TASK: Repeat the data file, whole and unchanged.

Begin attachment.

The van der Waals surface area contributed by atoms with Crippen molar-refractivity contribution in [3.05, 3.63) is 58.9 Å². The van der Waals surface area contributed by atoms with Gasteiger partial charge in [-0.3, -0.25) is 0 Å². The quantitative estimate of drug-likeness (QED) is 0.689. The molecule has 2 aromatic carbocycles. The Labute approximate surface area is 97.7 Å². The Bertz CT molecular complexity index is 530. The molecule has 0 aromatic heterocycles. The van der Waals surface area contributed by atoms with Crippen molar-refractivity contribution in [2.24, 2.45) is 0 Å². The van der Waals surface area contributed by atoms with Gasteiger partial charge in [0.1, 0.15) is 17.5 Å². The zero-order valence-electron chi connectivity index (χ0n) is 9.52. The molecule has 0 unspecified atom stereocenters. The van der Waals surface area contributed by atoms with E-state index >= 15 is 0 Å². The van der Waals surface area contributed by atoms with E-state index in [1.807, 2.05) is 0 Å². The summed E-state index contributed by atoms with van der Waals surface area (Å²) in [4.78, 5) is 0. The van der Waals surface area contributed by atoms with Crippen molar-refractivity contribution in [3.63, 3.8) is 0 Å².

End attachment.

The van der Waals surface area contributed by atoms with Crippen molar-refractivity contribution in [3.05, 3.63) is 58.9 Å². The van der Waals surface area contributed by atoms with Gasteiger partial charge in [-0.3, -0.25) is 0 Å². The quantitative estimate of drug-likeness (QED) is 0.689. The molecule has 2 aromatic carbocycles. The Labute approximate surface area is 97.7 Å². The Bertz CT molecular complexity index is 530. The molecule has 0 aromatic heterocycles. The van der Waals surface area contributed by atoms with Crippen molar-refractivity contribution in [2.24, 2.45) is 0 Å². The van der Waals surface area contributed by atoms with Gasteiger partial charge in [0.1, 0.15) is 17.5 Å². The zero-order valence-electron chi connectivity index (χ0n) is 9.52. The molecule has 0 unspecified atom stereocenters. The van der Waals surface area contributed by atoms with E-state index >= 15 is 0 Å². The van der Waals surface area contributed by atoms with E-state index in [1.807, 2.05) is 0 Å². The summed E-state index contributed by atoms with van der Waals surface area (Å²) in [4.78, 5) is 0. The van der Waals surface area contributed by atoms with Crippen molar-refractivity contribution in [3.63, 3.8) is 0 Å².